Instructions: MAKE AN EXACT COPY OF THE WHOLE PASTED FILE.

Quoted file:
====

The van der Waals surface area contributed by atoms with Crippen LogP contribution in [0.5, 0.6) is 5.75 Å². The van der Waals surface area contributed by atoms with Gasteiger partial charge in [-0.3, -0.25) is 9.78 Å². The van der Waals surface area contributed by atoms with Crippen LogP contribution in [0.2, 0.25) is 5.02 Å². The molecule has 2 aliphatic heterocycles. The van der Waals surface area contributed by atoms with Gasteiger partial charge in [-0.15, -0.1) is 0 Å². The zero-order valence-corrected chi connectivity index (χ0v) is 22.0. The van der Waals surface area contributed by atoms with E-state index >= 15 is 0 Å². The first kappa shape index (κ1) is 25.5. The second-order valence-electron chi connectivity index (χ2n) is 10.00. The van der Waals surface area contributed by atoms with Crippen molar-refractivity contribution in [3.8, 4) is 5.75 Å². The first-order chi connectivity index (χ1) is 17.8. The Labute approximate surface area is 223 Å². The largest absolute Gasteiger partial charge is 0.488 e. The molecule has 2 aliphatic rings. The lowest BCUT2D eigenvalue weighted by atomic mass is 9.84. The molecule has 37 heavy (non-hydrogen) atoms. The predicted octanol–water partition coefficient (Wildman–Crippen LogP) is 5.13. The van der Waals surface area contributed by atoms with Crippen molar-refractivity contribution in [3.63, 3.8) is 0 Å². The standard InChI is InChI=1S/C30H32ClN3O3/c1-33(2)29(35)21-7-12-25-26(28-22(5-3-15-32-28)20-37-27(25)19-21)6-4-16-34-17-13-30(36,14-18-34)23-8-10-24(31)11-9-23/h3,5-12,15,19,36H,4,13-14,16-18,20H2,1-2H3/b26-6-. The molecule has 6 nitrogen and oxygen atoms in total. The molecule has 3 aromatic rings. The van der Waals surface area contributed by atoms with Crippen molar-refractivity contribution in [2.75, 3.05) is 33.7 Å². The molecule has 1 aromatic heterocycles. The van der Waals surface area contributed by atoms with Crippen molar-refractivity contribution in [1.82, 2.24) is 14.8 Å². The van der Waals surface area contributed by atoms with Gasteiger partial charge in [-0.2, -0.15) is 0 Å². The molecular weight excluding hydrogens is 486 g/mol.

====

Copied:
The van der Waals surface area contributed by atoms with Crippen LogP contribution in [0.5, 0.6) is 5.75 Å². The van der Waals surface area contributed by atoms with Gasteiger partial charge in [-0.3, -0.25) is 9.78 Å². The van der Waals surface area contributed by atoms with Crippen LogP contribution in [0.2, 0.25) is 5.02 Å². The molecule has 2 aliphatic heterocycles. The van der Waals surface area contributed by atoms with Gasteiger partial charge in [-0.15, -0.1) is 0 Å². The zero-order valence-corrected chi connectivity index (χ0v) is 22.0. The van der Waals surface area contributed by atoms with E-state index >= 15 is 0 Å². The first kappa shape index (κ1) is 25.5. The second-order valence-electron chi connectivity index (χ2n) is 10.00. The van der Waals surface area contributed by atoms with Crippen molar-refractivity contribution in [3.8, 4) is 5.75 Å². The first-order chi connectivity index (χ1) is 17.8. The Labute approximate surface area is 223 Å². The largest absolute Gasteiger partial charge is 0.488 e. The molecule has 2 aliphatic rings. The lowest BCUT2D eigenvalue weighted by atomic mass is 9.84. The molecule has 37 heavy (non-hydrogen) atoms. The predicted octanol–water partition coefficient (Wildman–Crippen LogP) is 5.13. The van der Waals surface area contributed by atoms with Crippen molar-refractivity contribution in [3.63, 3.8) is 0 Å². The standard InChI is InChI=1S/C30H32ClN3O3/c1-33(2)29(35)21-7-12-25-26(28-22(5-3-15-32-28)20-37-27(25)19-21)6-4-16-34-17-13-30(36,14-18-34)23-8-10-24(31)11-9-23/h3,5-12,15,19,36H,4,13-14,16-18,20H2,1-2H3/b26-6-. The molecule has 6 nitrogen and oxygen atoms in total. The molecule has 3 aromatic rings. The van der Waals surface area contributed by atoms with Crippen molar-refractivity contribution in [2.75, 3.05) is 33.7 Å². The molecule has 1 aromatic heterocycles. The van der Waals surface area contributed by atoms with Crippen molar-refractivity contribution in [1.82, 2.24) is 14.8 Å². The van der Waals surface area contributed by atoms with Gasteiger partial charge in [-0.2, -0.15) is 0 Å². The molecular weight excluding hydrogens is 486 g/mol.